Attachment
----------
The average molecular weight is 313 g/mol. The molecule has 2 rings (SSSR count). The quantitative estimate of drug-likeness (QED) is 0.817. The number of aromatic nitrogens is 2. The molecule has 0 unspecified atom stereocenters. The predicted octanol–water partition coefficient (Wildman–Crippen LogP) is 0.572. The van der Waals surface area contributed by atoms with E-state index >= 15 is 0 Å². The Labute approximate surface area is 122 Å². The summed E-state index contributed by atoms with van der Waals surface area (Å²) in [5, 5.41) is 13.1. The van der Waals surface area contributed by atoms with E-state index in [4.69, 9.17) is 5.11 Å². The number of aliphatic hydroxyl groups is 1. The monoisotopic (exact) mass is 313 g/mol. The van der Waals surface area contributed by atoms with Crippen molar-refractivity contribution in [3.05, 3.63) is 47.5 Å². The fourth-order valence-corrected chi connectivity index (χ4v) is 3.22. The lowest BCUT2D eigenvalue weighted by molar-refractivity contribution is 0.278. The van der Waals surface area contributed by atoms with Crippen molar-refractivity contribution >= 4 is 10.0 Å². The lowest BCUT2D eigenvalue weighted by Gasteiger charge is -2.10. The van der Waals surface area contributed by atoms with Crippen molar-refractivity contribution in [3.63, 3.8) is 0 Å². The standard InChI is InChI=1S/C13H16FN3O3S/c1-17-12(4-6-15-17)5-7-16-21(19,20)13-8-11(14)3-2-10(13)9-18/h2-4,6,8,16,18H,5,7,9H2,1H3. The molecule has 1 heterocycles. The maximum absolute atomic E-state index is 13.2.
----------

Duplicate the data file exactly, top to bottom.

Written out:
The average molecular weight is 313 g/mol. The molecule has 2 rings (SSSR count). The quantitative estimate of drug-likeness (QED) is 0.817. The number of aromatic nitrogens is 2. The molecule has 0 unspecified atom stereocenters. The predicted octanol–water partition coefficient (Wildman–Crippen LogP) is 0.572. The van der Waals surface area contributed by atoms with E-state index >= 15 is 0 Å². The Labute approximate surface area is 122 Å². The summed E-state index contributed by atoms with van der Waals surface area (Å²) in [5, 5.41) is 13.1. The van der Waals surface area contributed by atoms with E-state index in [4.69, 9.17) is 5.11 Å². The number of aliphatic hydroxyl groups is 1. The monoisotopic (exact) mass is 313 g/mol. The van der Waals surface area contributed by atoms with Crippen molar-refractivity contribution in [3.05, 3.63) is 47.5 Å². The fourth-order valence-corrected chi connectivity index (χ4v) is 3.22. The lowest BCUT2D eigenvalue weighted by molar-refractivity contribution is 0.278. The van der Waals surface area contributed by atoms with Crippen molar-refractivity contribution >= 4 is 10.0 Å². The lowest BCUT2D eigenvalue weighted by Gasteiger charge is -2.10. The van der Waals surface area contributed by atoms with Crippen molar-refractivity contribution in [3.63, 3.8) is 0 Å². The standard InChI is InChI=1S/C13H16FN3O3S/c1-17-12(4-6-15-17)5-7-16-21(19,20)13-8-11(14)3-2-10(13)9-18/h2-4,6,8,16,18H,5,7,9H2,1H3. The molecule has 1 heterocycles. The maximum absolute atomic E-state index is 13.2.